Are you looking for ways to include more water in your dough? Perhaps you want to have the benefits of higher hydration dough, but don’t want a sticky mess? Is it possible to raise the water content of a bread recipe without it becoming overly sticky or hard to handle? Here is how to increase dough hydration without simply reaching for the flour bag. Here’s the short answer:
The best way to increase the amount of water used in bread dough is to select a high-quality bread flour. The dough should be well matured with a preferment, long bulk fermentation or autolyse. Using these techniques will prevent your dough from turning out a sticky mess.
But why would we want to do this, and how do these methods work? Let’s explore…
There are a few reasons for increasing the hydration of a dough. Let’s take a look at them:
A wetter consistency makes it easier for the gluten strands to stretch. This is what makes bread with an open crumb and softer texture! As long as you have the patience to knead well and allow it to ferment, lovely large bubbles will form.
If shaped well, dough with stretchy gluten forms a strong protecting outer perimeter. It’s this outer perimeter that holds the dough together when it rises in the oven. If the gluten can stretch easily, expect to see a more explosive oven spring and a nice crispy crust.
Water is the cheapest ingredient in bread. Therefore, it makes sense that commercial bakeries consider increasing the ratio of water in their recipes to make more profit. In high output bakeries, an extra 1% of water in a recipe could result in thousands saved.
If you see your favourite Instagrammer making fantastic sourdough bread at 80-100% hydration. I understand if you want to follow suit. Even if you’re happy with your bread it’s an interesting experiment to try high hydration doughs.
A lot of bakers get stuck when increasing the amount of water in the recipe. It’s much harder to work with high hydration doughs, having said that it’s a definite ego boost when its mastered! The art of increasing the amount of water in a recipe is tough, but I reckon you can do it! Here are a few ways that increase the flour’s ability to retain water:
If you’ve followed a high-hydration recipe before and ended up with a sticky mess and wondered why when you’ve followed the recipe to a tee? The solution can be as simple as the type of flour. See, all flours are different and will absorb varying amounts of water. In general, high protein bread flours and wholegrain flours absorb the most water. Yet things like the ash content, quality of the protein, grain quality, existing moisture in the flour, humidity, temperature and how the flour has been kept all play a role.
It’s hard to tell how a flour will behave without using it, but a handy thing to know is that protein absorbs the majority of the water. Switching flour to one with a higher protein will soak up more water and mean you can increase the hydration, without getting as wet and sticky.
Warm doughs get sticky very easily. The yeast gets active and starts producing gas and water whilst kneading. Many home bakers will end kneading early as the dough is too hard to work with! Make temperature readings of the flour and the room using a thermometer and use a desired dough temperature formula to calculate the temperature of the water. Use cold water to drop the temperature of the water when in a warm environment. When it’s especially hot, use ice to cool the water further.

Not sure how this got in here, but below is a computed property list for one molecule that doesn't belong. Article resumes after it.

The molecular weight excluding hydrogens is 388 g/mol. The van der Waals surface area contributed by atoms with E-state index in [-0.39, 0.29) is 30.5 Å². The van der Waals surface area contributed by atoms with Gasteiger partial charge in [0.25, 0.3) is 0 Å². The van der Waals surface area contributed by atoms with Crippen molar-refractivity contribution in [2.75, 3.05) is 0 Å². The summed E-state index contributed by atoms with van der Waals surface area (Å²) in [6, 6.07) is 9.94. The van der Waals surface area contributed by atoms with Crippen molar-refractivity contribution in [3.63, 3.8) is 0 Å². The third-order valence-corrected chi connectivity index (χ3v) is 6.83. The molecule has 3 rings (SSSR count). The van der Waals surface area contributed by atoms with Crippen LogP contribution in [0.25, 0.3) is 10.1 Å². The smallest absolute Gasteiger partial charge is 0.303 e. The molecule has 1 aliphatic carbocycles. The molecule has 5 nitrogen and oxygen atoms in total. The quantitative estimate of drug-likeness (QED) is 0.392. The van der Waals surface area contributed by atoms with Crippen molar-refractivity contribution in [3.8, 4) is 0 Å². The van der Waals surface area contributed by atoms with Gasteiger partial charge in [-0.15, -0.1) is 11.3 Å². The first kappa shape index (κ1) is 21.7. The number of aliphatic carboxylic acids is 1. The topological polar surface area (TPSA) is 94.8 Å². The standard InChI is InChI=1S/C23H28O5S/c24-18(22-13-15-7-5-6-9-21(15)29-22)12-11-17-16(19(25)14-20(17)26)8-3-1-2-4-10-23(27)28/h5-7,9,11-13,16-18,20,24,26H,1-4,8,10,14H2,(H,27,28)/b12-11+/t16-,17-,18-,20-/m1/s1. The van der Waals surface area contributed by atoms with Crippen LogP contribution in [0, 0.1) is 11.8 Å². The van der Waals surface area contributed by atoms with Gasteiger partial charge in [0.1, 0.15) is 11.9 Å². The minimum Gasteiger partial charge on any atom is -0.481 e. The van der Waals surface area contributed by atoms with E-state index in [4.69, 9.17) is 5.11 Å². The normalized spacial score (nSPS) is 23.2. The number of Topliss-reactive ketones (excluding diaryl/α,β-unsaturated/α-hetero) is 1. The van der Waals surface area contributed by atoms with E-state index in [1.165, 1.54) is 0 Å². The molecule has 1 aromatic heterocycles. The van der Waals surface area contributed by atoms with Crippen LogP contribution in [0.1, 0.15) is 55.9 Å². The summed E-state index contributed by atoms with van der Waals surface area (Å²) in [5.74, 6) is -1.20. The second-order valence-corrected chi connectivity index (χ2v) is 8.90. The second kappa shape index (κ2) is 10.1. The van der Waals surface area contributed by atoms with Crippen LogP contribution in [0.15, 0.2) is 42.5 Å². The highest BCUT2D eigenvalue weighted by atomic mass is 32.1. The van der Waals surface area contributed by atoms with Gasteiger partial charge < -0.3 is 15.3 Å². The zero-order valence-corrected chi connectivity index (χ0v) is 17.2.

Flour that’s soaked in water with yeast will ferment. Leave it overnight and add it to a fresh batch of dough, and it will distribute mature material through the dough. Adding a preferment enriches the gluten to help it retain more water. Doughs containing prefermented flour hold around 3% more water.
Prepare the biga, poolish or pâte fermentée (or a sourdough levain) in advance. Preferment 10-50% of the total weight of flour used in the recipe.
As dough matures and the gluten softens, its ability to absorb more water increases. Dough that undergoes a long bulk fermentation will take on more water to prevent it from drying out. This has benefits to the stretch of the gluten and the softness of the crumb.
If you make a dough that turns out too wet, put it in the fridge overnight to slow down fermentation activity and encourage the flour to soak up the excess water.
An autolyse of the flour gives time for the water to be absorbed and hydrate the gluten. This allows a higher hydration ratio to be used without an extended bulk fermentation time.
Another great solution to adding more water is using the bassinage method. This involves retaining 5-10% of the total water until the dough has almost finished mixing.
The idea here is the gluten is developed until it is long and stretchy in the mixing bowl, and then the second water inclusion is added. The dough is then mixed for a couple more minutes to trap the water in the structure. Instead of when mixing, the bassinage can be added midway through bulk fermentation.
The bassinage method is a great way to push hydration further and helps to create an irregular crumb. I use it in my authentic baguette recipe if you’d like to see how it works.
After reading this, I hope you’ve found the answer to your question. As you can see there are many ways to achieve the goal of increasing hydration. There’s not one fix so expect it to take a few attempts until you’re happy with the bread. But that’s the fun of bread baking! If you want any more baking help, try the how to fix wet doughs article, otherwise, just ask in the comments and I will be happy to help!
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Hi, I’m Gareth Busby, a baking coach, lecturer and bread fanatic. My goal is to help you become a better baker.
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